She opened her mouth, unable to believe what she had heard and what she saw: Patrick was already standing, putting on his coat to leave.
"Why does it seem stupid to you? And why are you leaving?"
"Why am I going to stay if there's no dinner? I'll buy something out there."
"Patrick I will heat what there is, it will not take more than five minutes."
"Let it go, better keep drawing your…cards."
She walked quickly, to stand between him and the door. He looked at her annoyed.
"Shelagh I have to go."
"No, I want to talk to you."
"I told you that I should go and do you want to talk now?"
"Now, or whenever, you always have the same answer: I can't! Patrick, what's wrong with me? Why do you hate me?"
He stared at her, then shook his head.
"Hate you? Shelagh, how could I hate you, what are you saying? How can you think that?"
"It is very easy to think when I hear what you say. Look, if I left the job it was because the money was not necessary, and because you wanted more time with the family. I did it, but you didn't stop working."
"Again with that…"
She licked her lips, felt hot and parched. She took a breath to continue.
"If I did it was also because I felt useless with the other nurses, so young and updated."
"That's nonsense, you were always the best."
"I was, but I wanted to continue being so. I wanted to do that specialization in the university, and you also said it was stupid. And I curse myself every day for having listened to you."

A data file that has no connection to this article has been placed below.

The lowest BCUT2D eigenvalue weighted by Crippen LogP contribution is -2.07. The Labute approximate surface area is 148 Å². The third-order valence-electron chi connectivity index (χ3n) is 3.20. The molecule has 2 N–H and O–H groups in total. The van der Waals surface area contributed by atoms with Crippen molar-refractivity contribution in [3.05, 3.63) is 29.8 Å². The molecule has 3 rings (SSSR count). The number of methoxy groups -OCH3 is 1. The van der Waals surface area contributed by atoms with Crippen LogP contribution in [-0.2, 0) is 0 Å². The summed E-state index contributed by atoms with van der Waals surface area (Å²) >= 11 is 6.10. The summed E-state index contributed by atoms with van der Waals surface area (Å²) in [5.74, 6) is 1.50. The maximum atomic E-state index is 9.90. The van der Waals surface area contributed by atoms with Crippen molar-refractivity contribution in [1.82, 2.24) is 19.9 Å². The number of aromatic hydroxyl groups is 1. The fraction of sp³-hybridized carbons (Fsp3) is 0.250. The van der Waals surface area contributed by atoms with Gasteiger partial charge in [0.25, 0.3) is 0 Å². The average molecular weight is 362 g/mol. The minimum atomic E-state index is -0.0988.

Patrick stopped looking at her, buttoned his coat. She leaned against the door, willing not to let him go.
"Why do you do that? Why do you hate me"
"Shelagh, I don't hate you! I...thought it wasn't necessary. I thought I would stop working but I can't do it, it's working or going back to smoking, or being here bothering you. Okay, go back to work if you get bored. I need to go now, let me go outside."
"I will return if I do that specialization. I will not make a fool of myself in front of the younger ones."
He sighed, defeated, shaking his head.
"There is no money for that."
"Perfect, I'll do the cards."
"Shelagh, no. You will not do it," he waved his index finger in front of her, as he did every time he wanted her to obey him. As if she were his daughter. She took the finger in her fist and pulled it away. He stared at her in shock and almost fright.
"Why should I obey you? Because you are my husband?"
He took off his hat, annoyed.
"You won't go to university because you're getting older."
"Now you call me an old woman. You are too and yet you are working."
"I'm not saying that! Shelagh, you can come back as my receptionist, Miss Higgins is tired of me and wants to retire. You will have a job, your money, you will not be bored."
"I don't want that. I want other things, and I want you to stop working."
"I'm sorry, but it won't be like that," he put his hat back on his head. "Step aside, I'm late."
She barely moved and he passed, brushing her entire body and shutting the door with another slam.